BackgroundThe birth of the initial concept of Corporate Social Responsibility (CSR) and its practice in the Philippines can be traced back to the 1960s where companies give donations in cash directly to foundations and other charitable organizations. It can be said then that in the past, corporate social responsibility in the country is more confined to philanthropic endeavours or the usual one-time dole-outs to communities in need. A decade later however, when the country was beset with more socio-economic challenges, many companies have started to initiate CSR activities on education, environment, disaster response and recovery, and livelihood projects or skills building. In recent times, more and more companies are responding to the call to do more meaningful interventions that could contribute in providing a more sustainable solution to societal problems in the country through their own operations and/or products. They have began to mainstream CSR in their business practices for reasons related to business sustainability, stakeholders demands, enhancing their competitive advantage, access to new markets and reputation building.
The SDGs and CSR The UN Sustainable Development Goals (SDGs) were adopted on September 25, 2015 by 193 countries as a follow up to the Millennium Development Goals. The SDGs focus to end poverty, protect the planet and ensure prosperity for all, as part of a new sustainable development agenda. They aim to address inequalities, economic growth, decent jobs, cities and human settlements, industrialization, oceans, ecosystems, energy, climate change, sustainable consumption and production, peace and justice. Government, the business sector, as well as the civil society and the public, all have an important role to play in delivering the global goals for Sustainable Development. Corporations, being seen as among the key drivers of the SDGs can apply their creativeness and innovation in addressing sustainable development challenges and be a catalyst in the implementation of the SDGs. Businesses can contribute in three important ways: as engines of growth employment; technological innovation through knowledge and skills transfer; and as sources of finance. Companies can be engaged strategically towards achieving the SGDs through their development of products, services and innovative business models that are good for both society and the bottom line. Businesses have indeed a preponderant role in the agenda 2030, and they are invite to contribute together with other public and private actors to the achievement of sustainability, inclusion and a human development.
The Government and CSRCorporate engagement in CSR activities began in voluntary form. Over the years, however, governments gradually became more involved, either through regulations or incentives to businesses. Collaborations between national governments and businesses have increased towards promoting social objectives present in the national development agendas. In some countries, these collaborations include the development of legislation and regulation to control employee-firm relationships, maintain health and safety standards in workplaces, prevent discrimination and promote equal pay, among others.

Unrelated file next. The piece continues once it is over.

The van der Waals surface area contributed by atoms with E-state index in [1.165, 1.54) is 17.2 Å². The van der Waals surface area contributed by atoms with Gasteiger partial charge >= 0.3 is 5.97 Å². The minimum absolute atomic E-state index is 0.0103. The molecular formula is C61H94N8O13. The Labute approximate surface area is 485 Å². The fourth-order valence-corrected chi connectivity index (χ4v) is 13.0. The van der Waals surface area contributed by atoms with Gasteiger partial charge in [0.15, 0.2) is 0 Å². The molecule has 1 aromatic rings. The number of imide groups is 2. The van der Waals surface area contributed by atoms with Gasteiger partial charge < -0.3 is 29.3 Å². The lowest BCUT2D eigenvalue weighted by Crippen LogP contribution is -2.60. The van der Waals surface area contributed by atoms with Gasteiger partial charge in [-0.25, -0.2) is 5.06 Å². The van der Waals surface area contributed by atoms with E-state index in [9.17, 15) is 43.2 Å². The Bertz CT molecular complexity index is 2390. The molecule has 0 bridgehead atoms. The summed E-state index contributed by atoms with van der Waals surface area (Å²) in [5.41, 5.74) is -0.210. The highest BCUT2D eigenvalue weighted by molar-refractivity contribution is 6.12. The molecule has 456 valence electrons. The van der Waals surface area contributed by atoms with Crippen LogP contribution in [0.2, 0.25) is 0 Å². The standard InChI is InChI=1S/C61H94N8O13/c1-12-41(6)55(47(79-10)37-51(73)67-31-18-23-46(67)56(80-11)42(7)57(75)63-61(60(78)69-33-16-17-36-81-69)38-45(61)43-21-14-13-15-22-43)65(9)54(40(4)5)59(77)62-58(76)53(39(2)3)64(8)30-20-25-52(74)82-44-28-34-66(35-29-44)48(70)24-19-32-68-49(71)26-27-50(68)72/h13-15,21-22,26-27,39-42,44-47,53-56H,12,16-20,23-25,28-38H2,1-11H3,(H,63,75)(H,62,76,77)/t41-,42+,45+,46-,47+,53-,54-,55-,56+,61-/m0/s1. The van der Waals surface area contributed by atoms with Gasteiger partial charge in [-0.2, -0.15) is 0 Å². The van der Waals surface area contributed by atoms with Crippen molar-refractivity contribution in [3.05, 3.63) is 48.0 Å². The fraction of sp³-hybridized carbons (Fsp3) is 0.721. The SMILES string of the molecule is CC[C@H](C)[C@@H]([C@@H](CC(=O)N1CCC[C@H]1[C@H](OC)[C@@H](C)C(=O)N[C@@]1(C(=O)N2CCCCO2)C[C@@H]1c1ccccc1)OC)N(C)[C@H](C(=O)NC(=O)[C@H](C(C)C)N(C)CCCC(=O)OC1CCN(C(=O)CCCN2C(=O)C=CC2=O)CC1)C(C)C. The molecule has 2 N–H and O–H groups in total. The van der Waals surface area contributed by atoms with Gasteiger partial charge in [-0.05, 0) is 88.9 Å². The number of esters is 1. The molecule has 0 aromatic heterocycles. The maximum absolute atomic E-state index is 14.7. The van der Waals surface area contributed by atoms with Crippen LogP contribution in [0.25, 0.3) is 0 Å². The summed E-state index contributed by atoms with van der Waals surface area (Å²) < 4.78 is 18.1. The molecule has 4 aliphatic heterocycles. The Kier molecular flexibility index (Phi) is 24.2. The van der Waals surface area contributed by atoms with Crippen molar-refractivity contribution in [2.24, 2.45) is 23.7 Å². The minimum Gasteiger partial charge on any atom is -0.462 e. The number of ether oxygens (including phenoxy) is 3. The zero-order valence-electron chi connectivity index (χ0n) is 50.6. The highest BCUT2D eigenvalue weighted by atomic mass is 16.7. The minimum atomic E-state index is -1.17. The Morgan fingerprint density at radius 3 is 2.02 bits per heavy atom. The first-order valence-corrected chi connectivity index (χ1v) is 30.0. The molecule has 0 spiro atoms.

Government has the important role of providing the CSR framework and benchmarks that can guide and encourage companies of all sizes to initiate and/or improve their CSR activities, harmonising the different international policy instruments such as the United Nations Guiding Principles on Business and Human Rights , the ILO Tripartite Declaration of Principles concerning Multinational Enterprises and Social Policy (MNE Declaration)and the OECD Guidelines for Multinational Enterprises
National CSR PolicyIn the Philippines, there have been a number of attempts to legislate a national policy on CSR Bills were passed and approved in Congress, but none have been enacted into law. The latest bill on CSR is House Bill 6137 or the proposed Corporate Social Responsibility (CSR) Act filed in the 16th Congress in 2019 and approved in final reading in May 2020. The bill proposes to institutionalize the adoption of “social responsibility” in community development as part of corporations’ operations and activities.
The bill recognizes CSR activities such as charitable programs and projects, scientific research, youth and sports development, cultural or education promotion, services to veterans and senior citizens, social welfare, environmental sustainability, health development, disaster relief and assistance, and employee and worker welfare. It amends the Revised Corporation Code of the Philippines to allow “stock corporations to retain profits in excess of the 100 percent of their paid-in capital stock so that it can now be used not only for definite corporate expansion but also for CSR projects and programs.” However this legislation missed the social responsibility aspect, in particular the inclusion of the labour dimension of CSR.
It can be noted that the nature of activities prescribed n the latest House Bill on CSR and previous CSR bills filed both in Congress and in the Senate were mostly philanthropy and event-driven. Aspects such as protection of labour rights and/or promotion of decent work are not considered as CSR. There seems to be inadequate awareness too on the part of the policy makers on different international CSR instruments or standards such as the ILO Declaration of Principles on Multinnational Enterprises and Social Policy or the MNE Declaration, the UN Guiding Principles on Business and Human Rights and others.